As healthcare players scramble to get our footing in a continually shifting, pandemic era, we must focus on how to sustain and even maximize provider revenues. Practice managers, CIOs, and CFOs who stay abreast of current trends have the best chance of ensuring they capture the revenue needed to stay solvent in uncertain times.
Addressing uncaptured, owed revenue could involve additional investment in time, staff, or software. Still, tackling these challenges now sets providers up for years of better profitability. Today, five trends are emerging that will impact revenues in 2022.
Payers Pushing Payments to Over 90 Days
In most states, insurers must pay providers within 30 to 40 days or be subject to interest payments. Despite this regulation, more insurers are going beyond 90 days before paying claims.
Virginia Commonwealth University claims Anthem Blue Cross owes it $385 million. More shocking, 40% of that sum is for claims filed more than 90 days prior. And the university is not the only provider waiting for reimbursement. Hospital officials and practices in several states say the insurer owes them as well, and experts estimate Anthem is behind in payments nationwide by billions of dollars.
And it’s more than Virginia providers at risk. Often, providers from many states bill an out-of-state Blue Cross / Blue Shield only to find it is Anthem BCBS Virginia.
Anthem officials claim the delay stems from its bid to control excessive provider prices.
We have to consider that holding onto $385 million could mean additional revenue (at least in interest) for the insurer. Its profit as of June 2021 was 3.5 billion. Considering that profits for the entire year of 2020 were 4.2 billion, clearly, Anthem is on track to break profit records in 2021.
Provider Revenue Remedy
If health insurers continue to drag their heels on payment, providers will be forced to take insurers to court. Since insurance companies have dozens of seasoned attorneys on staff, these lawsuits may need to be left to the larger providers like Virginia Commonwealth University.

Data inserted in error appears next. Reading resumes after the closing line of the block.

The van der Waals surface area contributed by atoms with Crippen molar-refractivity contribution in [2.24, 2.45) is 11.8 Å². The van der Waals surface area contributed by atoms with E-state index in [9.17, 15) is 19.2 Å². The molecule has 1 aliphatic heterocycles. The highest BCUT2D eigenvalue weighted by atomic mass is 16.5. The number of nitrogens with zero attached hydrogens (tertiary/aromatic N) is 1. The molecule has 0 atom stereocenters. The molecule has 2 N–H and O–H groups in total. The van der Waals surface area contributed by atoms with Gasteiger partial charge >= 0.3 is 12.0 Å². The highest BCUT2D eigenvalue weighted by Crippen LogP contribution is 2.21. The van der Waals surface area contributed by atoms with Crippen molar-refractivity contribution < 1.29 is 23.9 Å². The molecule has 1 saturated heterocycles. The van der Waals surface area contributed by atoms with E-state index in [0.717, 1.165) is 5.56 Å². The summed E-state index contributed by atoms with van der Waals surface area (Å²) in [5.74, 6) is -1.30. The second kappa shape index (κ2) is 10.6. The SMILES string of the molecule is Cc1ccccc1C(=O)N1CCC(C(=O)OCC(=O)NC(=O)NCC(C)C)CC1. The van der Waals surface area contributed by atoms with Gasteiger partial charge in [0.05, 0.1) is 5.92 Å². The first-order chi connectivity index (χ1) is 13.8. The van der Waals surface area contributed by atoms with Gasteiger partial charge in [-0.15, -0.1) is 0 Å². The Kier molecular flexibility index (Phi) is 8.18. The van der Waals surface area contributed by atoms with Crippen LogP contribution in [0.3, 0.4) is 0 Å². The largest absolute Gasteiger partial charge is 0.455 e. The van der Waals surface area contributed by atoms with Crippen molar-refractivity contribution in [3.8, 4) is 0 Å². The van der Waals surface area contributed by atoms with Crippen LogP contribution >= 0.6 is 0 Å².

Until then, providers can act by enforcing interest payments. State laws stipulate that payers are obligated to pay providers within 30 to 40 days or face interest charges. Being assertive in assessing interest charges could get you paid faster. Given that many providers don’t have the time to consistently follow up with late payments and insist on interest payments, your insistence on your rights to that interest could train the insurer’s staff to get you paid on time.
Provider staff must be thorough in finding the overdue claims and communicating with the insurers that new bills will include interest due. Given that most providers focus on just getting claims out the door, however, follow-up like this can seem a luxury. Providers may not even have the time to bring staff current on the specifics of legislation in their state.
One way to catch more 30-, 60-, or 90-day overdue payments is to depend on an AI-driven accounts receivable solution like AROS that enlists machine learning and process automation to flag claims over 30 or 40 days. Individual state regulations can be coded into the system. The best software then calculates balance and interest owed and alerts the payer. This software integrates with EMR platforms to examine charge and remit data for actionable insights as well.
Changing Requirements Delaying Approval
Another issue that has prompted delays in prior authorizations is Anthem Blue Cross’s new stipulation that the doctor, rather than the nurse or other staff member, call in for prior authorization for services. Busy doctors focused on providing critical care find this outrageous. Typically, physician involvement with prior authorizations has been limited to peer-to-peer or physician-to-physician calls.
Provider Revenue Remedy